NEWS: Bernie Releases Video Contrasting His Social Security Record With Bloomberg

The video sets the stage for tonight's presidential primary debate in Nevada

In advance of tonight’s presidential debate in Nevada, Bernie 2020 released a new video spotlighting billionaire Michael Bloomberg’s efforts to raise the Social Security and Medicare eligibility age, and to raise Medicaid co-pays so that it is harder for low-income families to access medical care. The new video contrasts Bloomberg’s record with Bernie’s efforts to stop those policies.

Click here to watch the video.

Bloomberg’s record pushing to cut Social Security, Medicare and Medicaid is particularly important because Bloomberg News’ own correspondent Steven Dennis recently reported that “McConnell has told me he hopes to work with next Democratic President to trim Social Security, Medicare, Medicaid. Says you need bipartisan deal to do so.”

The new video from the Bernie 2020 campaign comes out on the same day as a new report details Bloomberg’s efforts to demonize the AARP. That report in the American Prospect details Bloomberg’s consistent attacks on Social Security and Medicare. Here is an excerpt:

In February 2011 (Bloomberg) told TIME magazine that Social Security was like Bernie Madoff’s Ponzi scheme. He told Fox News in April 2011 that Medicare, Medicaid, and Social Security “need to be addressed,” and praised Ryan again, because “at least people are now talking about whether we can afford to continue to do what we've been doing.” In a signature speech at the Center for American Progress that November, he proposed $8 trillion in deficit reduction to balance the federal budget, including endorsing the recommendation of the Bowles-Simpson committee to gradually increase the retirement age. He described it as “reasonable entitlement reform.”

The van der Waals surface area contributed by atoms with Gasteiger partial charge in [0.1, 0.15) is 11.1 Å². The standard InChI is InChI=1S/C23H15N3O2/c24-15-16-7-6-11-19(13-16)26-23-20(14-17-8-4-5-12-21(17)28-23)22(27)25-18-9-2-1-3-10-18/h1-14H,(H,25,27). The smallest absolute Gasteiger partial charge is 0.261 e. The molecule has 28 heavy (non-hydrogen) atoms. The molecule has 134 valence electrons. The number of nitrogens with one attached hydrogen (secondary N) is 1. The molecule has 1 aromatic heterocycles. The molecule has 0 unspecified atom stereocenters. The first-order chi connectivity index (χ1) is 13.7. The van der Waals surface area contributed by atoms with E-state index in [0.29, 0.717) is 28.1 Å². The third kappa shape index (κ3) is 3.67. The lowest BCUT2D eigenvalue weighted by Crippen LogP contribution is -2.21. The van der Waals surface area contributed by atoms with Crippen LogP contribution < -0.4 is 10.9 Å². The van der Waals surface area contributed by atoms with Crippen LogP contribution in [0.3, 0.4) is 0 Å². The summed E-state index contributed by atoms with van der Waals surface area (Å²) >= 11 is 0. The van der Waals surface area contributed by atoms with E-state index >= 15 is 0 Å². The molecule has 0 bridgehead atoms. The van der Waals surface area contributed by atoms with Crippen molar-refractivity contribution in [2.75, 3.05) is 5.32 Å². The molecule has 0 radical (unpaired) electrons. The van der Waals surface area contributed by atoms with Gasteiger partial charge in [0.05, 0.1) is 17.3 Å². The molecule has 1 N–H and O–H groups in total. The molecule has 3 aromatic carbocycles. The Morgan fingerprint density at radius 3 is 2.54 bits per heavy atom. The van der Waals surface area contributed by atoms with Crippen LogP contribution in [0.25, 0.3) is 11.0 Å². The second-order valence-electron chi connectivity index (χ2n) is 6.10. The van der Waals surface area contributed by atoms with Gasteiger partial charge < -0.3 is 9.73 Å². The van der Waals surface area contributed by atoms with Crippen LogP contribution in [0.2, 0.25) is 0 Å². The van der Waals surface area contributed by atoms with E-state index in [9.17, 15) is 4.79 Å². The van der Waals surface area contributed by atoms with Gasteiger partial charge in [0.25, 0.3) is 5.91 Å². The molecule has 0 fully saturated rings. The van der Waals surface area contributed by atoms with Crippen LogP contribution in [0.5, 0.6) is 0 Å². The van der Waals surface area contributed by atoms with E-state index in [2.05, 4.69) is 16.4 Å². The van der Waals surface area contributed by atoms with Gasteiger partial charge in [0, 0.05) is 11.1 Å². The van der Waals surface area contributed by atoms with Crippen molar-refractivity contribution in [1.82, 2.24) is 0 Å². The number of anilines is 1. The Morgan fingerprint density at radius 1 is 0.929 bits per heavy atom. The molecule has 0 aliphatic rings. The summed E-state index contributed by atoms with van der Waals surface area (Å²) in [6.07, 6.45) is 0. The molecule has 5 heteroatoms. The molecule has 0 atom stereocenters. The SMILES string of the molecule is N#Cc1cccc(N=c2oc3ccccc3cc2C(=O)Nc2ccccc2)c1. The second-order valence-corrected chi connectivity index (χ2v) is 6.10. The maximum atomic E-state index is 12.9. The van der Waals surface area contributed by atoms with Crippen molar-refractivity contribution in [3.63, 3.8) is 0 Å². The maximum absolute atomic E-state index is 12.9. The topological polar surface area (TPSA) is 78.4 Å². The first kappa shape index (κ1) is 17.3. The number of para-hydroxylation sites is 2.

This continued in 2012, in an appearance on the now-defunct online news channel HuffPost Live. Bloomberg said that “we just can’t continue” with Medicare as it is, adding, “if we don’t do things like increasing the age at which you qualify for Social Security, you qualify for Medicare, or copays on Medicare and Medicaid so people think twice and only do things that are necessary, we’re just not going to be able to afford it.” He made the same call for rationing public insurance coverage to prevent the poor from accessing “too much” care with his friend, disgraced journalist Charlie Rose, on CBS News that year. He wanted to make sure “the services [Medicare and Medicaid recipients] use will be those that are really needed and not stuff that would be nice to have.” By the end of that year, Bloomberg was saddened in a Washington Post op-ed that proposed cuts to entitlements were “less than what I and many others believe are necessary to maximize long-term growth.”

Bern after reading,

Sirota